Author Topic: My Ferrite Bead Kit  (Read 620 times)

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Offline T3sl4co1l

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My Ferrite Bead Kit
« on: May 16, 2019, 08:22:01 am »
Contains only the most important items.  #43 and #31 beads, cable beads, snap beads (well, smaller ones, the bigger ones don't fit in here unfortunately), and some powdered iron cores for good measure. :)



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Offline coppercone2

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Re: My Ferrite Bead Kit
« Reply #1 on: May 16, 2019, 08:28:40 am »
Is this for commercial or home use?

Why do you say those ferrite beads are the most important?

Why specify a ferrite bead over a inductor with high SRF if cost is not an issue for one offs?

It's something I struggle to define.

I want to know how to think about the ferrite bead in a performance based regime that is unrelated to cost where the performance of the circuit can be improved over all other solutions by use of ferrite beads. Mainly because the product family is difficult to learn or is at least unconventional.

Mainly for PCB mount ferrite beads. I understand the snap on have their uses because its just a hack to make something work if you missed something or need to modify something. I mean for specification purposes. I also understand the little ones can interface with a through hole package in a unique way.
« Last Edit: May 16, 2019, 08:44:25 am by coppercone2 »
 

Offline floobydust

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Re: My Ferrite Bead Kit
« Reply #2 on: May 16, 2019, 10:33:25 am »
The hard part is knowing the frequency range of the material. AL does not interest me much.
I need to know 43 NiZn material at 100MHz, lossy or not.
With beads for through-hole part leads, like a mosfet or 1/2W resistor, does it saturate at a few amps or not.
This kind of thing I have to keep in mind.

I have a cable ferrite clamp-on kit from FerriShield/LeaderTech that has been good for solving EMI problems/drama out in the field.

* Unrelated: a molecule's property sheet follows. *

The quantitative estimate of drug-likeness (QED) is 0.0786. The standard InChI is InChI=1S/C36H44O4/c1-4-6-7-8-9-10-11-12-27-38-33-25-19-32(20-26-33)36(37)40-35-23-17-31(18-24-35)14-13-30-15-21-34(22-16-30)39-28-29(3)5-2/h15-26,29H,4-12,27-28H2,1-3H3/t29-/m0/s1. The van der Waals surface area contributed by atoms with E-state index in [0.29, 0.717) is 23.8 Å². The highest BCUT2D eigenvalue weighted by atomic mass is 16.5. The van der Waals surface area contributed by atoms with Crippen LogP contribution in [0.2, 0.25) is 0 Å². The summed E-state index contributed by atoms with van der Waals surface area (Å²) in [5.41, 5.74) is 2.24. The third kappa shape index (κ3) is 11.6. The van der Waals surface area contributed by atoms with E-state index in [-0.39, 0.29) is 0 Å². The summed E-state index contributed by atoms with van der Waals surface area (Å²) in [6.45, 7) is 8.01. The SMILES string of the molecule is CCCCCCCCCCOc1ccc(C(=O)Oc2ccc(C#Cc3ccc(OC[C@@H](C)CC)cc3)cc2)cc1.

At a 240kV substation, the SCADA D200 computer crashed from EMI when the breakers open and the arc. The burst comes in on all the yard wiring and corrupts all kinds of serial data.
At an EMC test facility, clamp-on's help to narrow down the radiator and mode for experimenting or when you need a last resort to pass.
 
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Online OwO

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Re: My Ferrite Bead Kit
« Reply #3 on: May 16, 2019, 02:51:06 pm »
SMD ferrite beads are often better for DC biasing (bias tee, etc) at RF than inductors. The FBMH1608HM102 for example has >200ohm impedance from 10MHz all the way to >3GHz. Try finding any 0603 inductor that approaches anywhere near that. The only time I would use an inductor for a bias tee is when I need to deliberately limit bandwidth.
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Online blueskull

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Re: My Ferrite Bead Kit
« Reply #4 on: May 16, 2019, 03:13:15 pm »
SMD ferrite beads are often better for DC biasing (bias tee, etc) at RF than inductors. The FBMH1608HM102 for example has >200ohm impedance from 10MHz all the way to >3GHz.

But it's lossy.

There are some high BW inductors, I recently just used a 47nH 2GHz choke on a GPS bias tee, and complimentary with it, I have a ferrite bead and a 10R resistor, connected in double pi network.

The result from my VNA is beautiful -- precise and deep notches on 1575.42MHz and 1602.00MHz, which means my bias tee didn't introduce anything other than the notches from the GPS module.
 

Offline Berni

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Re: My Ferrite Bead Kit
« Reply #5 on: May 16, 2019, 03:16:10 pm »
SMD ferrite beads are often better for DC biasing (bias tee, etc) at RF than inductors. The FBMH1608HM102 for example has >200ohm impedance from 10MHz all the way to >3GHz. Try finding any 0603 inductor that approaches anywhere near that. The only time I would use an inductor for a bias tee is when I need to deliberately limit bandwidth.